Tuesday, August 24. A day after diving off a pier in Albany, Zimmy made it to Coxsackie, NY.

For several hours this afternoon Zimmy lazed in the water off Old Rattlesnake Island, a mile and a half above here, smoked cigars and joked with occupants of passing boats while he waited for the tide to turn.

Around 7 PM, “using a strong overhand stroke,” Zimmy “disappeared downstream in the dusk.”

Wednesday, August 25. Zimmy made it to Saugerties—twice. After passing the village in the morning, the incoming tide pushed him back six miles. He came by again after 9:00 in the evening.

He was later reported as having reached Kingston, five miles downstream, but no verification was forthcoming from watchers along the route.

“He’s somewhere between here and Kingston,” said one.

Thursday, August 26. At 8:21 in the evening, Zimmy passed under the Mid-Hudson Bridge—the half-way point of his trip.

Through a reporter sent out in a motor launch to interview him, he sent this message to President Roosevelt at Hyde Park:

“I salute you from the waters of the Hudson.” …

Zimmy ended his 102nd hour in the water at midnight. … The Hudson was choppy, but the swimmer was making good progress.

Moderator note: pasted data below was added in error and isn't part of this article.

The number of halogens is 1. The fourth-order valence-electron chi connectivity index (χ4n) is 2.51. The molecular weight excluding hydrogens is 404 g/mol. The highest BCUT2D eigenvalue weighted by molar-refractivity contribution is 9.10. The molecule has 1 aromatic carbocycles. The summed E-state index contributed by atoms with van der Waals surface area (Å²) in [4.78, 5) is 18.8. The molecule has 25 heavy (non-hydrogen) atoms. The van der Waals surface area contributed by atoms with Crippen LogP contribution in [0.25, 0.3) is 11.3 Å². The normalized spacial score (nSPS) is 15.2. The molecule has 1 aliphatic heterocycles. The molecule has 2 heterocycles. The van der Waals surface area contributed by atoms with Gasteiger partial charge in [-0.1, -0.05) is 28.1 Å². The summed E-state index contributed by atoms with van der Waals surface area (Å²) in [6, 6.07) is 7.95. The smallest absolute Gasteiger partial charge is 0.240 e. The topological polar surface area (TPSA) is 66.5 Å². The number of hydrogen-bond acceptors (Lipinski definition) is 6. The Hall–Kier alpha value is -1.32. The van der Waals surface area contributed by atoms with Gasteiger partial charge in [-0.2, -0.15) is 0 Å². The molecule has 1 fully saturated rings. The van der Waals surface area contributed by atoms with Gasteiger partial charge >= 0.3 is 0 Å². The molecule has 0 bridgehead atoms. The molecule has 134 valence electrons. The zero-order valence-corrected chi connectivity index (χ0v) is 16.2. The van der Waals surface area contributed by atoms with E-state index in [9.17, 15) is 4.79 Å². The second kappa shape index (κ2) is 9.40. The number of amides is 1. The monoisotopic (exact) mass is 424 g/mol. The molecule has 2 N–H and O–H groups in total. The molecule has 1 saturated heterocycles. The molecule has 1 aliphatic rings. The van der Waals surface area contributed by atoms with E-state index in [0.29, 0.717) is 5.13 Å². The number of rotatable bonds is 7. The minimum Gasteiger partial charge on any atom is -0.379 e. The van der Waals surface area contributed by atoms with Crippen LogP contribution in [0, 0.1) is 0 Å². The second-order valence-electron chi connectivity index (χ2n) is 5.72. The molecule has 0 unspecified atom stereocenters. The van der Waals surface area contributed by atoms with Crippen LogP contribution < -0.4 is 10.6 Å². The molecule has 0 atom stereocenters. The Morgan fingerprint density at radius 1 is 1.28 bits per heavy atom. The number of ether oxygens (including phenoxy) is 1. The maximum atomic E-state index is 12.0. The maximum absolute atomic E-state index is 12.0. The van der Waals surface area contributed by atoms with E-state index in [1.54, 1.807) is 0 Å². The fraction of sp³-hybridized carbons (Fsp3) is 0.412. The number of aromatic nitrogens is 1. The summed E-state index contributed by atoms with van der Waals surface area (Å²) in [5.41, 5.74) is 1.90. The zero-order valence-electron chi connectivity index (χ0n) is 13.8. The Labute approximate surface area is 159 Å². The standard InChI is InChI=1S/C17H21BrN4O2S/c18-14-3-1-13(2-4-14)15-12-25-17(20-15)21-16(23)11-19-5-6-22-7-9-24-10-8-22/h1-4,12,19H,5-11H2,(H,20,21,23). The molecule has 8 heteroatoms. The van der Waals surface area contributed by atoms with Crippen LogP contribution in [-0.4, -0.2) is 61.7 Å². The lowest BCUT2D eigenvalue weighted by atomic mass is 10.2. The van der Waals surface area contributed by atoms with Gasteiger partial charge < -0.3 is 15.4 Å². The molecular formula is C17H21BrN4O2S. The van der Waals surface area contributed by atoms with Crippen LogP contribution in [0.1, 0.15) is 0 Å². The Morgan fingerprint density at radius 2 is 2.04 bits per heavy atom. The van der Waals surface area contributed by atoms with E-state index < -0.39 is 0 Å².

Saturday, August 28. Zimmy made it to Rockland Landing in the evening, about 30 miles from New York. His plan remained the same as the one with which he had begun: to stay in the water for the duration of his journey.

Although Zimmy was sore all over—constant contact with the water has chafed his skin severely, it was reported—he refused to give up and announced as he floated around in the sheltered cove that he expected to reach the George Washington Bridge tomorrow.

…At 4 P.M. … he had been in the water 118 hours, having beaten his own record of swimming for 100 hours in a Honolulu pool in 1931, and also that of Otto Kemmerich

(Acting on a wager nine years earlier, Otto Kemmerich had “dived into a Berlin pool with a sea lion and swam around until the animal collapsed after forty-two hours…”)

While at Rockland Landing, Zimmy put a fresh coat of grease on himself.

He had had the tide against him most of the day and he needed half a dozen sandwiches and a couple of cigars badly. Crowds cheered him from the shore and some dived in to join him in the water.

Sunday, August 29.